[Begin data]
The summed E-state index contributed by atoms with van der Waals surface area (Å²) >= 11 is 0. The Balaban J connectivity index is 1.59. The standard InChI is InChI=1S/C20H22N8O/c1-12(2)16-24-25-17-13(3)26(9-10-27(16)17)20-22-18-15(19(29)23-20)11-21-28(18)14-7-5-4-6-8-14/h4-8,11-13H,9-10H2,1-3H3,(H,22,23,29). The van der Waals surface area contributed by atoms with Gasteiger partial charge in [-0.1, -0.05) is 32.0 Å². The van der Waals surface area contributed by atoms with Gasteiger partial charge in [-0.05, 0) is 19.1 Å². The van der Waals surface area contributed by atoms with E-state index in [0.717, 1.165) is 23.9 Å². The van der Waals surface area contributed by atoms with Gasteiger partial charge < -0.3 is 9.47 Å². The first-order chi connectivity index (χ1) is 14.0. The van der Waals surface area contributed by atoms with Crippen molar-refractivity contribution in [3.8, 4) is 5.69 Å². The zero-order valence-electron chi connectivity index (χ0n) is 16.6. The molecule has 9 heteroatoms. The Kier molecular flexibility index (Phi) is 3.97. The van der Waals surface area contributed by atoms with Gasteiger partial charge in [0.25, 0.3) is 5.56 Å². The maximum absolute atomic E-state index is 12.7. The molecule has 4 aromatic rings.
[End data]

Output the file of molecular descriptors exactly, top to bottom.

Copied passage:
The summed E-state index contributed by atoms with van der Waals surface area (Å²) >= 11 is 0. The Balaban J connectivity index is 1.59. The standard InChI is InChI=1S/C20H22N8O/c1-12(2)16-24-25-17-13(3)26(9-10-27(16)17)20-22-18-15(19(29)23-20)11-21-28(18)14-7-5-4-6-8-14/h4-8,11-13H,9-10H2,1-3H3,(H,22,23,29). The van der Waals surface area contributed by atoms with Gasteiger partial charge in [-0.1, -0.05) is 32.0 Å². The van der Waals surface area contributed by atoms with Gasteiger partial charge in [-0.05, 0) is 19.1 Å². The van der Waals surface area contributed by atoms with E-state index in [0.717, 1.165) is 23.9 Å². The van der Waals surface area contributed by atoms with Gasteiger partial charge < -0.3 is 9.47 Å². The first-order chi connectivity index (χ1) is 14.0. The van der Waals surface area contributed by atoms with Crippen molar-refractivity contribution in [3.8, 4) is 5.69 Å². The zero-order valence-electron chi connectivity index (χ0n) is 16.6. The molecule has 9 heteroatoms. The Kier molecular flexibility index (Phi) is 3.97. The van der Waals surface area contributed by atoms with Gasteiger partial charge in [0.25, 0.3) is 5.56 Å². The maximum absolute atomic E-state index is 12.7. The molecule has 4 aromatic rings.